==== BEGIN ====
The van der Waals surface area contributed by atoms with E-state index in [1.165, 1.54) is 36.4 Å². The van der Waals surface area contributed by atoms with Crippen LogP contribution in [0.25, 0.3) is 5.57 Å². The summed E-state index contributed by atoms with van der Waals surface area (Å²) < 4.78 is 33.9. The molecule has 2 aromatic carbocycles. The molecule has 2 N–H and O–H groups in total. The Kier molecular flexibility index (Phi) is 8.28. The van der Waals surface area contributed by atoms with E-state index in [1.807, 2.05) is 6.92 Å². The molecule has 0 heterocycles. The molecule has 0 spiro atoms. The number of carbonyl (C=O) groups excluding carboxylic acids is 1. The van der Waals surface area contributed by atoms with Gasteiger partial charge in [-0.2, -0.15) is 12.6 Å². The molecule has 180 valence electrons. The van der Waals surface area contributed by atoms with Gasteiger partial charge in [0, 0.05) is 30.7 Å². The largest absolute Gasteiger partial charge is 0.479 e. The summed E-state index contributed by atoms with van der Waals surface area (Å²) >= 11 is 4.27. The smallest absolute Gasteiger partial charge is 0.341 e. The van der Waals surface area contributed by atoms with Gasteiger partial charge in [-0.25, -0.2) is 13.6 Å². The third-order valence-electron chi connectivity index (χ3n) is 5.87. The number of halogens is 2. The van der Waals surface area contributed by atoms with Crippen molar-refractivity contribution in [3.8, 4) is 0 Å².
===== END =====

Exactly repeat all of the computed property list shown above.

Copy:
The van der Waals surface area contributed by atoms with E-state index in [1.165, 1.54) is 36.4 Å². The van der Waals surface area contributed by atoms with Crippen LogP contribution in [0.25, 0.3) is 5.57 Å². The summed E-state index contributed by atoms with van der Waals surface area (Å²) < 4.78 is 33.9. The molecule has 2 aromatic carbocycles. The molecule has 2 N–H and O–H groups in total. The Kier molecular flexibility index (Phi) is 8.28. The van der Waals surface area contributed by atoms with E-state index in [1.807, 2.05) is 6.92 Å². The molecule has 0 heterocycles. The molecule has 0 spiro atoms. The number of carbonyl (C=O) groups excluding carboxylic acids is 1. The van der Waals surface area contributed by atoms with Gasteiger partial charge in [-0.2, -0.15) is 12.6 Å². The molecule has 180 valence electrons. The van der Waals surface area contributed by atoms with Gasteiger partial charge in [0, 0.05) is 30.7 Å². The largest absolute Gasteiger partial charge is 0.479 e. The summed E-state index contributed by atoms with van der Waals surface area (Å²) >= 11 is 4.27. The smallest absolute Gasteiger partial charge is 0.341 e. The van der Waals surface area contributed by atoms with Gasteiger partial charge in [-0.25, -0.2) is 13.6 Å². The third-order valence-electron chi connectivity index (χ3n) is 5.87. The number of halogens is 2. The van der Waals surface area contributed by atoms with Crippen molar-refractivity contribution in [3.8, 4) is 0 Å².